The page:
New Findings Put Curiosity’s Abilities to the Test

The Rocknest has enabled Curiosity to put its remarkable skills and equally remarkable instrument toolkit to good use. There may not yet be evidence of organic life on Mars, but Curiosity is a living thing: explorer, scientist, lab technician, offroad trucker, and Twitter celebrity. Photo Credit: NASA

No little green men, no Decepticons, and no risk of imminent invasion characterised a much-hyped NASA announcement on the opening day of the Fall Meeting of the American Geophysical Union (AGU) in San Francisco. Despite popular belief since mid-November that a major and Earth-shaking announcement would be made, the reality has actually offered a tantalising taste of the Curiosity rover’s future promise and a full-up demonstration of its remarkable capabilities. In a sense, the excitement about the discovery of life on Mars has been proven partially true; for Curiosity is so far advanced above and beyond our previous emissaries to the Red Planet that it almost seems that a sentient being is currently trundling its way across Gale Crater. Like a celebrity, it even has more than 1.2 million Twitter followers and has received votes for Time’s Person of the Year. If there is life on Mars, then surely Curiosity is it.

Yesterday’s announcement has shown the world the extent of what the $2.5 billion, six-wheeled rover can do. In early August, it touched down, by means of the revolutionary “Sky Crane,” next to the 18,000-foot peak of Aeolis Mons (“Mount Sharp”) in the 96-mile-wide Gale Crater. For the past 120 days, Curiosity has traversed the Martian surface from its touchdown point at Bradbury Landing—named in honor of sci-fi author Ray Bradbury, who died earlier this year—and has begun to wring out its array of scientific instruments. This array has found what NASA describes as “a complex chemistry within the Martian soil,” including water, sulphur, and chlorine-containing substances.

Soil samples were gathered from the “Rocknest,” a drift of windblown sand and dust, lying slightly downslope from a cluster of dark rocks, as described in this recent AmericaSpace article. Curiosity encountered the drift on Sept. 28, while heading in an east-southeasterly direction toward Glenelg, a geologically significant area, marked by the intersection of three quite distinct terrain types. Measuring about 5 feet by 16 feet in size, the Rocknest provided the setting for Curiosity to perform X-ray diffraction analysis of its first soil specimen.

Remarkable self-portrait of Curiosity, taken by the MAHLI camera on the rover’s outstretched robot arm, revealing the astonishing array of tools. Photo Credit: NASA

The rover’s Sample Analysis at Mars (SAM) tool identified oxygen and the chlorine compound perchlorate, which is a particularly reactive chemical already found in northern Martian latitudes by the Phoenix lander. Meanwhile, the Chemistry and Mineralogy (CheMin) instrument processed the soil through a sieve to exclude particles larger than about 0.006 inches across—about the thickness of a human hair—and identified feldspar, pyroxenes, and olivine. A central tenet of the Curiosity mission is to assess past and present environmental conditions on Mars and address the fundamental question of whether Gale Crater ever supported suitable conditions for microbial life.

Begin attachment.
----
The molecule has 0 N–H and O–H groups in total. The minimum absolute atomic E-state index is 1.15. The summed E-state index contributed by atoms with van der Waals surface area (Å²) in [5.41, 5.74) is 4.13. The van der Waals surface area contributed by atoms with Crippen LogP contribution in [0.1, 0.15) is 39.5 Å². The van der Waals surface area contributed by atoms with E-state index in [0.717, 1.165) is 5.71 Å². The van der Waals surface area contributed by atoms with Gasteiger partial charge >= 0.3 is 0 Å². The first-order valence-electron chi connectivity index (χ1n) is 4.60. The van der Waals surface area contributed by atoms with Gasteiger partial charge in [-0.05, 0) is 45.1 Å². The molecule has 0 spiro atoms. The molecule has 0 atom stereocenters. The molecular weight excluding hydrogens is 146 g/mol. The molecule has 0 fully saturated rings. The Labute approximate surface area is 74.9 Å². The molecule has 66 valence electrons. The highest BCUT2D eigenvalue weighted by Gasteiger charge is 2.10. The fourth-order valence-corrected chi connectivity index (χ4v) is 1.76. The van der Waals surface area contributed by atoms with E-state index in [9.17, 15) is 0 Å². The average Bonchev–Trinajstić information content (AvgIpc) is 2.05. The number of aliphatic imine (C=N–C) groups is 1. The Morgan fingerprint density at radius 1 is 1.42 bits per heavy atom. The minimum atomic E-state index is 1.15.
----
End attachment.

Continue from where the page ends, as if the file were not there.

“We have no definitive detection of Martian organics at this point,” SAM Principal Investigator Paul Mahaffy of NASA’s Goddard Space Flight Center in Greenbelt, Md., admitted during today’s press conference, “but we will keep looking in the diverse environment of Gale Crater.” In addition to the SAM and CheMin results, Curiosity’s robot-arm-mounted Mars Hand Lens Imager (MAHLI) camera drew parallels between the Rocknest and sites previously explored by the Pathfinder, Spirit, and Opportunity rovers in terms of elemental make-up and textual appearance.

Pictured by one of Curiosity’s mast cameras, this view reveals the “turret” of scientific instruments. The pink disk is the cover of the MAHLI tool. Photo Credit: NASA/JPL

Overall, the examination of the Rocknest samples discovered that their composition is approximately one-half “common” volcanic materials and about one-half “non-crystalline” materials, such as glass. Information was returned about ingredients present in smaller concentrations and isotopic ratios as well. It was strongly stressed that the presence of water molecules in no way implies that the Rocknest drift was, at any time, “wet.” “Water molecules bound to grains of sand or dust are not unusual,” noted NASA’s official announcement, “but the quantity seen was higher than anticipated.”

John Grotzinger, Curiosity’s Project Scientist, was the source of the rampant internet speculation since mid-November, when he made reference to the collection of data “for the history books.” This was misinterpreted by many as an indication that a discovery of Earth-shattering importance had been made. The reality is that today’s news is indeed one for the history books, for never before has a scientific payload with Curiosity’s degree of sophistication been brought to bear on a Martian soil sample. “The synergies of the instruments and richness of the data sets,” said Grotzinger, “give us great promise for using them at the mission’s main science destination on Mount Sharp.”

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